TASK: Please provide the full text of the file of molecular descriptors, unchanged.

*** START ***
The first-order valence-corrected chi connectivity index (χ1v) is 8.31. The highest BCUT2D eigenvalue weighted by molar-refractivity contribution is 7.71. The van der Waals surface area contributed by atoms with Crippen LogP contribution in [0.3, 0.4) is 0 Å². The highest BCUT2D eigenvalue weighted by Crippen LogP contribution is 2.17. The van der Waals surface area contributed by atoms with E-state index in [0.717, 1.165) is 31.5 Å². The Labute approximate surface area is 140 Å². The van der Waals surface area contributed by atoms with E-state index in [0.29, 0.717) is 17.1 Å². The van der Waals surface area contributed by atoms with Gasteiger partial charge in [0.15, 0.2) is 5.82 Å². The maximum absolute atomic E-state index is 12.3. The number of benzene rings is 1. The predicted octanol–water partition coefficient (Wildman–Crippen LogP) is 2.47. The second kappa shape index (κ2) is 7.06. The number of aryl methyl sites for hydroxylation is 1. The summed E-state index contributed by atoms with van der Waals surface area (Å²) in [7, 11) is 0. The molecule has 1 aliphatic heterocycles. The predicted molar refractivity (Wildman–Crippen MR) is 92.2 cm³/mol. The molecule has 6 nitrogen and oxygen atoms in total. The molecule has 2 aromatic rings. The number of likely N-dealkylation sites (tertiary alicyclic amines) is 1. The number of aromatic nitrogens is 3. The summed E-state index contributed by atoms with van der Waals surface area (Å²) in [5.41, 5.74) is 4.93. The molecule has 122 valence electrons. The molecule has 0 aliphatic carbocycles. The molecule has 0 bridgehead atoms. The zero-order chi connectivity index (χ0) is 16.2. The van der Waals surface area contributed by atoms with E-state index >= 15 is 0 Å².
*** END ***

The first-order valence-corrected chi connectivity index (χ1v) is 8.31. The highest BCUT2D eigenvalue weighted by molar-refractivity contribution is 7.71. The van der Waals surface area contributed by atoms with Crippen LogP contribution in [0.3, 0.4) is 0 Å². The highest BCUT2D eigenvalue weighted by Crippen LogP contribution is 2.17. The van der Waals surface area contributed by atoms with E-state index in [0.717, 1.165) is 31.5 Å². The Labute approximate surface area is 140 Å². The van der Waals surface area contributed by atoms with E-state index in [0.29, 0.717) is 17.1 Å². The van der Waals surface area contributed by atoms with Gasteiger partial charge in [0.15, 0.2) is 5.82 Å². The maximum absolute atomic E-state index is 12.3. The number of benzene rings is 1. The predicted octanol–water partition coefficient (Wildman–Crippen LogP) is 2.47. The second kappa shape index (κ2) is 7.06. The number of aryl methyl sites for hydroxylation is 1. The summed E-state index contributed by atoms with van der Waals surface area (Å²) in [7, 11) is 0. The molecule has 1 aliphatic heterocycles. The predicted molar refractivity (Wildman–Crippen MR) is 92.2 cm³/mol. The molecule has 6 nitrogen and oxygen atoms in total. The molecule has 2 aromatic rings. The number of likely N-dealkylation sites (tertiary alicyclic amines) is 1. The number of aromatic nitrogens is 3. The summed E-state index contributed by atoms with van der Waals surface area (Å²) in [5.41, 5.74) is 4.93. The molecule has 122 valence electrons. The molecule has 0 aliphatic carbocycles. The molecule has 0 bridgehead atoms. The zero-order chi connectivity index (χ0) is 16.2. The van der Waals surface area contributed by atoms with E-state index >= 15 is 0 Å².